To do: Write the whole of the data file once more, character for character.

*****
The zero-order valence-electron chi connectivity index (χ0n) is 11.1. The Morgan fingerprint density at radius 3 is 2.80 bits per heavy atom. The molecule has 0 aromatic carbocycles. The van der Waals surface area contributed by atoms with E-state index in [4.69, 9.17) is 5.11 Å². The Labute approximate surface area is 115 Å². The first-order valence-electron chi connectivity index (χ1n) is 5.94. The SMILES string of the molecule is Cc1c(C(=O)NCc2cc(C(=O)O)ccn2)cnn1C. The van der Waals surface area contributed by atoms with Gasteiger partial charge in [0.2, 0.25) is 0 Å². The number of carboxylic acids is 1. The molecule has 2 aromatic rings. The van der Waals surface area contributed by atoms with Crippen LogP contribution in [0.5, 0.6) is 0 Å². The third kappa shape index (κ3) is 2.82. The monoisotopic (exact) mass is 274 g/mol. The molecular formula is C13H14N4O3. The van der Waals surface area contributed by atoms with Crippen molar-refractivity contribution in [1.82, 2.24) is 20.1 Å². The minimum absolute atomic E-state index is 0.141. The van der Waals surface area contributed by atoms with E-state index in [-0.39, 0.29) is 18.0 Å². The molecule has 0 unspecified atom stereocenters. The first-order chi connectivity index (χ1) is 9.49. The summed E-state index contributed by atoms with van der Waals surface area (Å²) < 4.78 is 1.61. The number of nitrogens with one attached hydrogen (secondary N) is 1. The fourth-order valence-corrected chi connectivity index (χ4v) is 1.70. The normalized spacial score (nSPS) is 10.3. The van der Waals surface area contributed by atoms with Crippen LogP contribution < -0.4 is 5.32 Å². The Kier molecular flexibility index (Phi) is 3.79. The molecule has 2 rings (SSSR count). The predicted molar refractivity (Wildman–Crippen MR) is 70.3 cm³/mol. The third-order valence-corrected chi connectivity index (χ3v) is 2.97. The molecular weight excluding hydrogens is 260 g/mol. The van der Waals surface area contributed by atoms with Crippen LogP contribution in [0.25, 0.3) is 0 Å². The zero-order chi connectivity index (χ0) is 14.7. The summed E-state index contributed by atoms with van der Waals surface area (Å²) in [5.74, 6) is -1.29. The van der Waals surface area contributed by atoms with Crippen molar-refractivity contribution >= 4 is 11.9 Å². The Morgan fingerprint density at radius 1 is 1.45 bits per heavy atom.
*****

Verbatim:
The zero-order valence-electron chi connectivity index (χ0n) is 11.1. The Morgan fingerprint density at radius 3 is 2.80 bits per heavy atom. The molecule has 0 aromatic carbocycles. The van der Waals surface area contributed by atoms with E-state index in [4.69, 9.17) is 5.11 Å². The Labute approximate surface area is 115 Å². The first-order valence-electron chi connectivity index (χ1n) is 5.94. The SMILES string of the molecule is Cc1c(C(=O)NCc2cc(C(=O)O)ccn2)cnn1C. The van der Waals surface area contributed by atoms with Gasteiger partial charge in [0.2, 0.25) is 0 Å². The number of carboxylic acids is 1. The molecule has 2 aromatic rings. The van der Waals surface area contributed by atoms with Crippen LogP contribution in [0.5, 0.6) is 0 Å². The third kappa shape index (κ3) is 2.82. The monoisotopic (exact) mass is 274 g/mol. The molecular formula is C13H14N4O3. The van der Waals surface area contributed by atoms with Crippen molar-refractivity contribution in [1.82, 2.24) is 20.1 Å². The minimum absolute atomic E-state index is 0.141. The van der Waals surface area contributed by atoms with E-state index in [-0.39, 0.29) is 18.0 Å². The molecule has 0 unspecified atom stereocenters. The first-order chi connectivity index (χ1) is 9.49. The summed E-state index contributed by atoms with van der Waals surface area (Å²) < 4.78 is 1.61. The number of nitrogens with one attached hydrogen (secondary N) is 1. The fourth-order valence-corrected chi connectivity index (χ4v) is 1.70. The normalized spacial score (nSPS) is 10.3. The van der Waals surface area contributed by atoms with Crippen LogP contribution < -0.4 is 5.32 Å². The Kier molecular flexibility index (Phi) is 3.79. The molecule has 2 rings (SSSR count). The predicted molar refractivity (Wildman–Crippen MR) is 70.3 cm³/mol. The third-order valence-corrected chi connectivity index (χ3v) is 2.97. The molecular weight excluding hydrogens is 260 g/mol. The van der Waals surface area contributed by atoms with Crippen LogP contribution in [0.25, 0.3) is 0 Å². The zero-order chi connectivity index (χ0) is 14.7. The summed E-state index contributed by atoms with van der Waals surface area (Å²) in [5.74, 6) is -1.29. The van der Waals surface area contributed by atoms with Crippen molar-refractivity contribution >= 4 is 11.9 Å². The Morgan fingerprint density at radius 1 is 1.45 bits per heavy atom.